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Alliance Trust makes Garrett-Cox redundant

Katherine Garrett-Cox, one of a small band of women to make it to the top of fund management, is axed as Alliance Trust seeks to cut costs.  

Alliance Trust makes Garrett-Cox redundant

(Update) Katherine Garrett-Cox’s links to Alliance Trust (ATST ), the investment trust she ran until last October, have been severed after her position as chief executive of its fund management business was abolished.

In a statement the Dundee-based investment company said that Garrett-Cox would step down as chief executive of its Alliance Trust Investments subsidiary next month with her job split between two men.

Operational responsibilities for ATI, which reported a £3.2 million loss before tax in 2014, will pass to Ramsay Urquhart, a director who will step up into a new role of managing director, while oversight of investments will go to Peter Michaelis, head of equities.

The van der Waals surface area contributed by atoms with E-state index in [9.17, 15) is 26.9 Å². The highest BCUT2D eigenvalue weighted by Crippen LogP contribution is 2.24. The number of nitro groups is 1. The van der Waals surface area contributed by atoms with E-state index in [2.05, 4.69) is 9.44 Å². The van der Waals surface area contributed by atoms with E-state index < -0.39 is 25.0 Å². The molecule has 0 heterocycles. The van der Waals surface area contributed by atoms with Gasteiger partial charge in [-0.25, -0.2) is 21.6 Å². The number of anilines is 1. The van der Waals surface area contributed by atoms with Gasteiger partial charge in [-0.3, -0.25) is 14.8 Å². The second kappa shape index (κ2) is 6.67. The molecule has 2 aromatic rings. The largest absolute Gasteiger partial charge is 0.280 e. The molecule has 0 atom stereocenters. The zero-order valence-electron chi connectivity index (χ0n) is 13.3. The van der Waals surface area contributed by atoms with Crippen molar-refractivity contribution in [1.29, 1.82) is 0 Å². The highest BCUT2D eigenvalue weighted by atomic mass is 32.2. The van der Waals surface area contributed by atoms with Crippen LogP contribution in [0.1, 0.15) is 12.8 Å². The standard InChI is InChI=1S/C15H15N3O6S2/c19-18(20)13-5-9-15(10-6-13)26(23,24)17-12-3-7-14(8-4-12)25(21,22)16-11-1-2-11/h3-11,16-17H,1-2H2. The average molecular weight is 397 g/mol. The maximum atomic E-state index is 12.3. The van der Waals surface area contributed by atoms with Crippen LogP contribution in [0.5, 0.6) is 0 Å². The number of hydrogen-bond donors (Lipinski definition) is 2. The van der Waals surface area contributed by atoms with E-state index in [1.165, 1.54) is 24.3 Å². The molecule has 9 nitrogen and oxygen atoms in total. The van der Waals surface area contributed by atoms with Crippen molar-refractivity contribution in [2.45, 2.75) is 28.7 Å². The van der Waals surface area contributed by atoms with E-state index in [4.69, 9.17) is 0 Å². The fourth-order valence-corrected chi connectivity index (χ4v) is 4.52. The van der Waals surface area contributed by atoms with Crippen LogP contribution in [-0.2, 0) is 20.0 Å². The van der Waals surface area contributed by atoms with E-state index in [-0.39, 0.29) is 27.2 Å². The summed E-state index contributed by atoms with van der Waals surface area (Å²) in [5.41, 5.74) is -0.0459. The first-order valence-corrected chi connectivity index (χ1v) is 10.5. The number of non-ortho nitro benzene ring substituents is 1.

Garrett-Cox’s departure comes four months after she was forced to step down as chief executive of Alliance Trust after the board made sweeping changes to improve shareholder returns and to cut costs following a clash with the company's largest shareholder, Elliott Advisors.

Garrett-Cox earned £1.4 million in pay last year and under the terms of her contract could receive as much again for loss of office, although the precise payout will depend on the valuation of her long-term share incentive scheme. Her comparatively high total remuneration was controversial with shareholders, although she claimed it received undue attention because she was a woman. 

Charles Cade, investment trust analyst at Numis Securities, said her position had looked vulnerable following the board room changes in the autumn. ‘We assumed that her pay structure would have needed to change to reflect the different responsibilities, but a highly paid CEO still appeared to be a luxury for a loss-making asset management business,’ he said